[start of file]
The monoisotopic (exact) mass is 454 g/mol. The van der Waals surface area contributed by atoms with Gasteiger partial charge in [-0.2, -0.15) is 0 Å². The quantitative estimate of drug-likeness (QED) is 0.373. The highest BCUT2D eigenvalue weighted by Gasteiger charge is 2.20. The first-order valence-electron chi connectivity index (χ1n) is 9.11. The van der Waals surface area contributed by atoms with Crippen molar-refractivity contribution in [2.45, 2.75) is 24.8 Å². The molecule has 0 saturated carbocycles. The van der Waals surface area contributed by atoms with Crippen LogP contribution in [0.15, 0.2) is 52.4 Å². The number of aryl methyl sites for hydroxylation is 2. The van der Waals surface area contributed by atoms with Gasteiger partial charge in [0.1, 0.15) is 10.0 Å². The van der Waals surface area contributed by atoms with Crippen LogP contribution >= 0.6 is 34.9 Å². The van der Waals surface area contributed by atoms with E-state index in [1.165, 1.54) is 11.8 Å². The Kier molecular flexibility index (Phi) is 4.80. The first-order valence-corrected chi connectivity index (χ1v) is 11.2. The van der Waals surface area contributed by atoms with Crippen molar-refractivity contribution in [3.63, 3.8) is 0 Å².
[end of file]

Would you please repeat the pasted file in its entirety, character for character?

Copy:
The monoisotopic (exact) mass is 454 g/mol. The van der Waals surface area contributed by atoms with Gasteiger partial charge in [-0.2, -0.15) is 0 Å². The quantitative estimate of drug-likeness (QED) is 0.373. The highest BCUT2D eigenvalue weighted by Gasteiger charge is 2.20. The first-order valence-electron chi connectivity index (χ1n) is 9.11. The van der Waals surface area contributed by atoms with Crippen molar-refractivity contribution in [2.45, 2.75) is 24.8 Å². The molecule has 0 saturated carbocycles. The van der Waals surface area contributed by atoms with Crippen LogP contribution in [0.15, 0.2) is 52.4 Å². The number of aryl methyl sites for hydroxylation is 2. The van der Waals surface area contributed by atoms with Gasteiger partial charge in [0.1, 0.15) is 10.0 Å². The van der Waals surface area contributed by atoms with Crippen LogP contribution >= 0.6 is 34.9 Å². The van der Waals surface area contributed by atoms with E-state index in [1.165, 1.54) is 11.8 Å². The Kier molecular flexibility index (Phi) is 4.80. The first-order valence-corrected chi connectivity index (χ1v) is 11.2. The van der Waals surface area contributed by atoms with Crippen molar-refractivity contribution in [3.63, 3.8) is 0 Å².